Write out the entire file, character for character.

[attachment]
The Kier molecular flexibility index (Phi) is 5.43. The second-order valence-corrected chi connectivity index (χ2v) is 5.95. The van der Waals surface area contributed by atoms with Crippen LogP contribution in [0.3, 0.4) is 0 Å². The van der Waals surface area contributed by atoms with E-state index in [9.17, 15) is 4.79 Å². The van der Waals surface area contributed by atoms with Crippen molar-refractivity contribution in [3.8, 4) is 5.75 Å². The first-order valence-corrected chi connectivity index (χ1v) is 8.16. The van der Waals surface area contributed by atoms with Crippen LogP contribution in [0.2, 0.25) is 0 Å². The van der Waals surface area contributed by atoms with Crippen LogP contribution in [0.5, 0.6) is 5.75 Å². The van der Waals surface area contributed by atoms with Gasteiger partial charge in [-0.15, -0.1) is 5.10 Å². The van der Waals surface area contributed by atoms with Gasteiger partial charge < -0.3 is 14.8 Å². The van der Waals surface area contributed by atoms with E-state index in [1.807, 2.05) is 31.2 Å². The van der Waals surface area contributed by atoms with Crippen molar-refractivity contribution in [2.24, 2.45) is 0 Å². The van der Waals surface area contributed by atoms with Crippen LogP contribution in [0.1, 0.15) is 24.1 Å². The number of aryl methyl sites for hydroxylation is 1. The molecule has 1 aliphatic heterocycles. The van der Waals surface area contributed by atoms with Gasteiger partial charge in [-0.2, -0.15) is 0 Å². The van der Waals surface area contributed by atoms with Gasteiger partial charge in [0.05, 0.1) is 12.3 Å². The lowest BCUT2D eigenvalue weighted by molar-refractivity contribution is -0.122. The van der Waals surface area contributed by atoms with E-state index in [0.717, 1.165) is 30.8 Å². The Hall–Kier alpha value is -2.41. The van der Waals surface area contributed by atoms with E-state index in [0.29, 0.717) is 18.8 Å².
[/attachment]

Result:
The Kier molecular flexibility index (Phi) is 5.43. The second-order valence-corrected chi connectivity index (χ2v) is 5.95. The van der Waals surface area contributed by atoms with Crippen LogP contribution in [0.3, 0.4) is 0 Å². The van der Waals surface area contributed by atoms with E-state index in [9.17, 15) is 4.79 Å². The van der Waals surface area contributed by atoms with Crippen molar-refractivity contribution in [3.8, 4) is 5.75 Å². The first-order valence-corrected chi connectivity index (χ1v) is 8.16. The van der Waals surface area contributed by atoms with Crippen LogP contribution in [0.2, 0.25) is 0 Å². The van der Waals surface area contributed by atoms with Crippen LogP contribution in [0.5, 0.6) is 5.75 Å². The van der Waals surface area contributed by atoms with Gasteiger partial charge in [-0.15, -0.1) is 5.10 Å². The van der Waals surface area contributed by atoms with Gasteiger partial charge < -0.3 is 14.8 Å². The van der Waals surface area contributed by atoms with E-state index in [1.807, 2.05) is 31.2 Å². The van der Waals surface area contributed by atoms with Crippen molar-refractivity contribution in [2.24, 2.45) is 0 Å². The van der Waals surface area contributed by atoms with Crippen LogP contribution in [0.1, 0.15) is 24.1 Å². The number of aryl methyl sites for hydroxylation is 1. The molecule has 1 aliphatic heterocycles. The van der Waals surface area contributed by atoms with Gasteiger partial charge in [-0.2, -0.15) is 0 Å². The van der Waals surface area contributed by atoms with Gasteiger partial charge in [0.05, 0.1) is 12.3 Å². The lowest BCUT2D eigenvalue weighted by molar-refractivity contribution is -0.122. The van der Waals surface area contributed by atoms with E-state index in [0.717, 1.165) is 30.8 Å². The Hall–Kier alpha value is -2.41. The van der Waals surface area contributed by atoms with E-state index in [0.29, 0.717) is 18.8 Å².